Are you at risk for compassion fatigue?
05.01.2012By Erica Sammartino
As a nurse, do you come home from a frantic 12-hour shift feeling helpless and frustrated? Is it impossible for you to set aside the stress and anxiety long enough to get a decent night’s sleep? Have you lost your smile? Do you dread the idea of going into work at all? If this rings a bell, you’re showing signs of compassion fatigue. Something must be done!
What is ‘compassion fatigue’?
Compassion fatigue is a term used to identify a combination of physical, emotional, and spiritual depletion associated with caring for patients in significant emotional pain and physical distress. Compassion fatigue is experienced primarily by individuals in caregiving roles, including cancer-care providers, emergency room personnel, and nurses. Compassion fatigue implies a state of “psychic exhaustion” and is associated with the “cost of caring” for individuals and refers to the strain that results.
Who is prone to compassion fatigue?
Healthcare professionals experience compassion fatigue when they have close contact with a suffering patient. Such contact can blur the caregiver’s emotional boundaries to the point that the caregiver unconsciously absorbs the distress experienced by the patient, resulting in feelings of self-blame, futility, or impotence.
Among healthcare professionals, nurses are especially vulnerable to compassion fatigue, as they enter the lives of patients at very critical times and become part of their healthcare journeys. In an interview with Ideastream, Dawn Filisky, a nurse in emergency care, relives the story of a family that had just received news of their children’s deaths: “You kind of just hear this wail that comes out of the room and you just know that it’s this very moment where their whole world has just kind of collapsed…Sometimes those sounds or those images kind of stick with you.” Empathetic interactions with patients coupled with their experience of cumulative grief puts acute care nurses at a particularly high risk due to the sadness and loss associated with compassion fatigue.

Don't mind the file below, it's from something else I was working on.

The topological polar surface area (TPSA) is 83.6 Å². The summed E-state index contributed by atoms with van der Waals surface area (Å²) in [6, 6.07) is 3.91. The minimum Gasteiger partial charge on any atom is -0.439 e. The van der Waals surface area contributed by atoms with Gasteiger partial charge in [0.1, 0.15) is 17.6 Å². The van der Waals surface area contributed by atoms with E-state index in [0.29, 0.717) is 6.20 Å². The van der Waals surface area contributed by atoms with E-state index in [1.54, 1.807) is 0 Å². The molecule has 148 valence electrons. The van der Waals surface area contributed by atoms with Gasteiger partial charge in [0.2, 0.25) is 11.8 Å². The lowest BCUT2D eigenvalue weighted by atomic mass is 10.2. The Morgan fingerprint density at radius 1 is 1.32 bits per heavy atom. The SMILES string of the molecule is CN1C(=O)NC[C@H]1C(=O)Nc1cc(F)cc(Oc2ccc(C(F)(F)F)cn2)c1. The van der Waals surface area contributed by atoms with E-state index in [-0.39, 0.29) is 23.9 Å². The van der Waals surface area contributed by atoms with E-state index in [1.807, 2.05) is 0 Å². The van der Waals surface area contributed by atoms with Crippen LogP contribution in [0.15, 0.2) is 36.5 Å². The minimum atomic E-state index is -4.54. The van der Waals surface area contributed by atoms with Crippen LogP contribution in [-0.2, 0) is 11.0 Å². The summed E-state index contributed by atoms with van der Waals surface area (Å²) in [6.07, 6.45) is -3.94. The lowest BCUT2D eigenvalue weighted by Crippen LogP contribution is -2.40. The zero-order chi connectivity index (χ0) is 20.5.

Compassion fatigue results from taking on the emotional burden of a patient’s agony, leading to feelings of stress and guilt. Nurses experiencing burnout gradually withdraw, but nurses experiencing compassion fatigue try harder to give even more to patients in need, spreading themselves too thin. Both compassion fatigue and burnout, however, are connected to a sense of depletion, a “running on empty” feeling that leads to frustration, powerlessness, and generally low morale.
Why is it important?
Nurses who had higher compassion satisfaction scores were more “fulfilled,” defined by scores of happiness. These nurses did not experience difficulty separating personal life and work, making them less likely to feel bogged down or “on the edge.”
A 2009 analysis linked compassion fatigue to decreased productivity, more sick days and higher turnover among cancer care providers. Another found about 12 percent of registered nurses in the U.S. weren’t working, of which more than 27 percent cited burnout or stressful work environments.
Compassion fatigue can lead nurses to feel sadness and despair that impair their health and well-being. Compassion fatigue can reduce a nurse’s empathy and lead them to dread or even avoid certain patients, increasing the risk of substandard care.  In reference to nursing and empathy, Dr. Kathy Clegg explains that “unless we sort of refill our tanks, we can run out of gas.” In an article in the Wall Street Journal, Patricia Potter explains that nurses exhibiting this behavior “don’t form the relationship necessary to truly understand the patient, identify their problems early, and adapt therapies to their needs,” adding that less observant nurses may be more error-prone.